Features | Retconning

V :: Seventies Folk

By Mark Abraham | 3 January 2007

I don’t have a whole lot to say by way of introduction this month, since I think the contextual history is pretty well known. Folk music had already been irrevocably altered in concept and form in the early and mid-sixties, first by Dylan and then by the Byrds and other folk rock groups. What’s surprising, I think, is just how far certain folk musicians took experimentation in the early seventies to move away even from folk rock, and how many of these albums, whether because of willful disregard for audience demands or all sorts of horribly handled marketing campaigns, have languished in that wasteland of "critical acclaim" but still seem to have little popular value.

Lately, more than any other genre, it’s sometimes it’s hard to keep up with new discoveries. A certain Banhart’s growing popularity (soundtracking horror films?) has caused a spate of obscure folk albums loosely associated with "freak" to be reissued in the last few years, but most of the ones new to me just don’t match the quality of the ones on the list (although, thankfully, the same push has caused most of the more rare ones here to be reissued as well. Except Starsailor. Somebody reissue Starsailor already). Most of the music here only loosely qualifies as "folk" insofar as what it sounds like, but you probably could have guessed that given my other tastes. I mean, Blood on the Tracks is all fine and good, but do we really need Dylan to define folk music in every decade? I say "snore," and while I’m well aware that’s a highly unpopular opinion, Comus would eat Bob for breakfast.

Linda Perhacs :: Parallelograms (1970)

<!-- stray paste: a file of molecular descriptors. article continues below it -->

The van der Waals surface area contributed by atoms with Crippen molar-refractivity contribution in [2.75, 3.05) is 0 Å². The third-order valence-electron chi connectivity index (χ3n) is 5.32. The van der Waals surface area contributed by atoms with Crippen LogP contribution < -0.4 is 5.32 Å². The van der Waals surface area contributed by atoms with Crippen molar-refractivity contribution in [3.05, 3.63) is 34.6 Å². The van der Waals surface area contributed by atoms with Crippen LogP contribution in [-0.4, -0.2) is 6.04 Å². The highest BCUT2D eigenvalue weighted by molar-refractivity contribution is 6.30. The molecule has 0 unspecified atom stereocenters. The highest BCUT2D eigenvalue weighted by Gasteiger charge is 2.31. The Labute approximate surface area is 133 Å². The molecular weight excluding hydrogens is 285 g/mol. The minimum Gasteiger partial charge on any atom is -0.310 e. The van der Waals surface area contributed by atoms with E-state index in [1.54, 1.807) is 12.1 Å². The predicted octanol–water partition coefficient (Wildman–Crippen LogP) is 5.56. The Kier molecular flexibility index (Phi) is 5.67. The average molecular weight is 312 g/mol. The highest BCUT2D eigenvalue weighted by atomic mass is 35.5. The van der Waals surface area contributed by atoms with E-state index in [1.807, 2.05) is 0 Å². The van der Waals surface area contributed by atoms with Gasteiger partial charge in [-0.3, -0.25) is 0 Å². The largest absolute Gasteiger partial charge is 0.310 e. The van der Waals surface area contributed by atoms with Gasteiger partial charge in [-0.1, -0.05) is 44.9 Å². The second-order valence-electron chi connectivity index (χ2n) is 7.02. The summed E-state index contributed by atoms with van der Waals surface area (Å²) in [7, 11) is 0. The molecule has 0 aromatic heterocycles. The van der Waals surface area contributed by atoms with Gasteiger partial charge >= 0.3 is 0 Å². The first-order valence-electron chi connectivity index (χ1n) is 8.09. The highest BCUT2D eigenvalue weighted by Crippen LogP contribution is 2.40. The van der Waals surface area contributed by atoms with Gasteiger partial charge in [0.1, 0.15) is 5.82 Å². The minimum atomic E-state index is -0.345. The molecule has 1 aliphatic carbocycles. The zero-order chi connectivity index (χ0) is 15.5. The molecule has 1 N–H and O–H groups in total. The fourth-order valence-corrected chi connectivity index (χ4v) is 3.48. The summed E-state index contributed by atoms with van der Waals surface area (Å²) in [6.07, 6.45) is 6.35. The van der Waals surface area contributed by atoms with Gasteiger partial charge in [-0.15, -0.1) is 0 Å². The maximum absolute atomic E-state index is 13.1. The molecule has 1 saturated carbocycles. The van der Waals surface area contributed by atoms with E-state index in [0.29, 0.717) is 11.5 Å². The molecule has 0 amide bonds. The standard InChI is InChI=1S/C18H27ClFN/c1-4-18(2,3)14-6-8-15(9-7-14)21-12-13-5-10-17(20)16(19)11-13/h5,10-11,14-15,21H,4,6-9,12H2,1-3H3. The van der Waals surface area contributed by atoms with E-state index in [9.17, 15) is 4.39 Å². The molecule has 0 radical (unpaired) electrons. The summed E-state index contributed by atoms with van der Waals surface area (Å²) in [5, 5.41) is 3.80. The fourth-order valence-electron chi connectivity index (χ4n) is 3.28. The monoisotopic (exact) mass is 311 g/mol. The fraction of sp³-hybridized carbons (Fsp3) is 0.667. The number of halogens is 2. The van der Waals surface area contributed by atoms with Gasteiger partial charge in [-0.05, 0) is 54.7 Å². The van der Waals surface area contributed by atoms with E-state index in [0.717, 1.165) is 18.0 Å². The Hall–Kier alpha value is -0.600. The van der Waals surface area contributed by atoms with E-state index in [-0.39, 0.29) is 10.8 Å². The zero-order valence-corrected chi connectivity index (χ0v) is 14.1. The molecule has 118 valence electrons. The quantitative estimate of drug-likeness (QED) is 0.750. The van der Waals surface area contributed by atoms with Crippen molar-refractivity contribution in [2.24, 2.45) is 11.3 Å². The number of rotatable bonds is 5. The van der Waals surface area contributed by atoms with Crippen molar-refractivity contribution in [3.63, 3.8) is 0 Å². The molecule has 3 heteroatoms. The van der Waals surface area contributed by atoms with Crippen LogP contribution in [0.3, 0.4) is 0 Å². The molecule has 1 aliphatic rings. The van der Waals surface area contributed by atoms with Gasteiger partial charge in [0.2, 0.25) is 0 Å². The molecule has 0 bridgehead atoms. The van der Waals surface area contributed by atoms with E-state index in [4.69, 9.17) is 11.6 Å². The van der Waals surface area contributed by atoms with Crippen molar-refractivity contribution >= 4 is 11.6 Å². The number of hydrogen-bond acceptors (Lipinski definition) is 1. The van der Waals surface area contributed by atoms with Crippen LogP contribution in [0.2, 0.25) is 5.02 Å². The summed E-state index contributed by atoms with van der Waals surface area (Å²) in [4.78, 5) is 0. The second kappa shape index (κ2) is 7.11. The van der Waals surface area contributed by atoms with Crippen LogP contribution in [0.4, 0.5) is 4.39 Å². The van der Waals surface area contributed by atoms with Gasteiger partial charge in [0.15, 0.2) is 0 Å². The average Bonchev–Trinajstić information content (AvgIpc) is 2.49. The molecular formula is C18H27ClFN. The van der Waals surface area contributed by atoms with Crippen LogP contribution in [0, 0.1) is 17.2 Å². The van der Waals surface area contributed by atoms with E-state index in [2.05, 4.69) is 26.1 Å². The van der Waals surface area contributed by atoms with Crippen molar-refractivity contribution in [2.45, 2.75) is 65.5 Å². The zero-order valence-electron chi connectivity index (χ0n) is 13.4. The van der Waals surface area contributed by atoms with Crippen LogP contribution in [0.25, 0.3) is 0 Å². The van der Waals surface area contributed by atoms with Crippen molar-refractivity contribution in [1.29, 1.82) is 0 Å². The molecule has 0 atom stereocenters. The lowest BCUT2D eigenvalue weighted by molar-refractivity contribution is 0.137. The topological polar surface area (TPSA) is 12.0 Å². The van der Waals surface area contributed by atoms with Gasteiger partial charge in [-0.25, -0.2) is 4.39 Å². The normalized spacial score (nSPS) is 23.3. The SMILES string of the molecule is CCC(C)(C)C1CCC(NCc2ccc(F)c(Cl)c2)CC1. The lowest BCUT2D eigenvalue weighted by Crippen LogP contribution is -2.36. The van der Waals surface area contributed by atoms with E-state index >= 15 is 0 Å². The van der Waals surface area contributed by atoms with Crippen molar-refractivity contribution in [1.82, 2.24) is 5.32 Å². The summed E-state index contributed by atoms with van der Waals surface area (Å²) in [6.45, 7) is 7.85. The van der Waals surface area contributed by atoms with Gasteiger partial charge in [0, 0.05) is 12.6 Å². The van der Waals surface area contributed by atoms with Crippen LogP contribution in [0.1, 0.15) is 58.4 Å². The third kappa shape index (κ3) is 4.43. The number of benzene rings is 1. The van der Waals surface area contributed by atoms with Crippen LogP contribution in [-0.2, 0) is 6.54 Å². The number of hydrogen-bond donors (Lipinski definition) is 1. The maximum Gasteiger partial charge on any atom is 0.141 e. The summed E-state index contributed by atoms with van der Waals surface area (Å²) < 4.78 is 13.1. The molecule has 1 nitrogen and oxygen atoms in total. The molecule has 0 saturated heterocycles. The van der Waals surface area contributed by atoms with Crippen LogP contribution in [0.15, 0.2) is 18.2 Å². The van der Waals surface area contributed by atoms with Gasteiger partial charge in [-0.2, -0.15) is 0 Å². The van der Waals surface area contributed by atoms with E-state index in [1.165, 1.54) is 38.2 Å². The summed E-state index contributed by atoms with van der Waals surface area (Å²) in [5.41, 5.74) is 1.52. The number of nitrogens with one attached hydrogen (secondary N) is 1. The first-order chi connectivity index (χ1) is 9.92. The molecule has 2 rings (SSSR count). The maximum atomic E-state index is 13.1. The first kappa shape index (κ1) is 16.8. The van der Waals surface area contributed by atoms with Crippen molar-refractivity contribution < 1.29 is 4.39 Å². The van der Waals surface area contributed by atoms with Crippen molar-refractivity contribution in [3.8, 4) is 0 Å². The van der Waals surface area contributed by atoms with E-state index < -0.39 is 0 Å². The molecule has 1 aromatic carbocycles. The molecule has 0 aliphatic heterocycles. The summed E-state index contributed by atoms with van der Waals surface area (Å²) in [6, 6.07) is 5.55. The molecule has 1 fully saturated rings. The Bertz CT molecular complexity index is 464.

If the title makes it sound like a jazz album, I’m happy to say that at times you can read it that way. Exhibit one: the title track of this 1970 gem features ludicrously beautiful harmonizing on lyrics like “Mono-cyclo-cyber-cilia” and “Radio-larial-uni cellular”; the weepy dips spread out like California’s Topanga Canyon where Perhacs grew up, words bouncing back at one another, intersecting vowels and consonants soaring towards the horizon. That experimental space is deep, but the rest of the album is about Perhacs playing right at your face. Like the title says, it’s all angles. Exhibits 2-4: “Call of the River” also has a melody built on oblong shapes; the bass and guitar of “Sandy Toes” caress each other like post-coital Tetris blocks; “Delicious” is both the concave banks of a river and the shifting speeds at which its water flows. On the other hand, we get exhibits 5-7: “Moons and Cattails” (template for Califone), “Paper Mountain Man” (template for Heart), and “Porcelain Baked Cast Iron Wedding” (template for awesome). Ignore the dippy cover art with its vaguely “native” iconography (although those heels are totally unsuitable for that terrain); ignore the freak folk titles that make it seem like a Vashti Bunyan album (it bears some relationship, but it’s way better than that); ignore the sketches of leaves on the back. The CD version of the album contains a couple of extra tracks, and therefore Perhac’s complete discography. It’s incredibly beautiful, well-crafted stuff, but what I really like is how it puts all your Banharts to shame. Because “freak folk” or not, Parallelograms dispenses with the vegetable garden metaphors in favor of hooks that satisfy any Pythagorean theorem.